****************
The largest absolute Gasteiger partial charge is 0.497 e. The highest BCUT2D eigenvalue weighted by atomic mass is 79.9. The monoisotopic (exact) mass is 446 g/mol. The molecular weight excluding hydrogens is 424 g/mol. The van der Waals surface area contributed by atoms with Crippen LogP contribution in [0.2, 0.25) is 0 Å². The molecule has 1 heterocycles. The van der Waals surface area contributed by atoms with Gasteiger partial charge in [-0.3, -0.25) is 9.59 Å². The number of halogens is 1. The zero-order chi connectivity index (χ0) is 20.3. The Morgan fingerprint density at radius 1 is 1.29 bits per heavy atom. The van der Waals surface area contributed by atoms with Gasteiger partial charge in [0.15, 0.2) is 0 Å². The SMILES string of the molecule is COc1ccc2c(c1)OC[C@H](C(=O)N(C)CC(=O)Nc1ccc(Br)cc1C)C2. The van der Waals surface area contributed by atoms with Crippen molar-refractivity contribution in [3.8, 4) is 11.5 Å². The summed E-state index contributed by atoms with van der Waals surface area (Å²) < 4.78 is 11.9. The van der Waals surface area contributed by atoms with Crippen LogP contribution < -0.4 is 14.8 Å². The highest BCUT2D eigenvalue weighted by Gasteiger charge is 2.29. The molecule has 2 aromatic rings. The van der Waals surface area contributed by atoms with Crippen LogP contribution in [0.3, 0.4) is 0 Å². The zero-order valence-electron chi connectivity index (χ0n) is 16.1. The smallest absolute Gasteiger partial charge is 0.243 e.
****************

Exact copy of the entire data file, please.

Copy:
The largest absolute Gasteiger partial charge is 0.497 e. The highest BCUT2D eigenvalue weighted by atomic mass is 79.9. The monoisotopic (exact) mass is 446 g/mol. The molecular weight excluding hydrogens is 424 g/mol. The van der Waals surface area contributed by atoms with Crippen LogP contribution in [0.2, 0.25) is 0 Å². The molecule has 1 heterocycles. The van der Waals surface area contributed by atoms with Gasteiger partial charge in [-0.3, -0.25) is 9.59 Å². The number of halogens is 1. The zero-order chi connectivity index (χ0) is 20.3. The Morgan fingerprint density at radius 1 is 1.29 bits per heavy atom. The van der Waals surface area contributed by atoms with Gasteiger partial charge in [0.15, 0.2) is 0 Å². The SMILES string of the molecule is COc1ccc2c(c1)OC[C@H](C(=O)N(C)CC(=O)Nc1ccc(Br)cc1C)C2. The van der Waals surface area contributed by atoms with Crippen molar-refractivity contribution in [3.8, 4) is 11.5 Å². The summed E-state index contributed by atoms with van der Waals surface area (Å²) < 4.78 is 11.9. The van der Waals surface area contributed by atoms with Crippen LogP contribution < -0.4 is 14.8 Å². The highest BCUT2D eigenvalue weighted by Gasteiger charge is 2.29. The molecule has 2 aromatic rings. The van der Waals surface area contributed by atoms with Crippen LogP contribution in [0.3, 0.4) is 0 Å². The zero-order valence-electron chi connectivity index (χ0n) is 16.1. The smallest absolute Gasteiger partial charge is 0.243 e.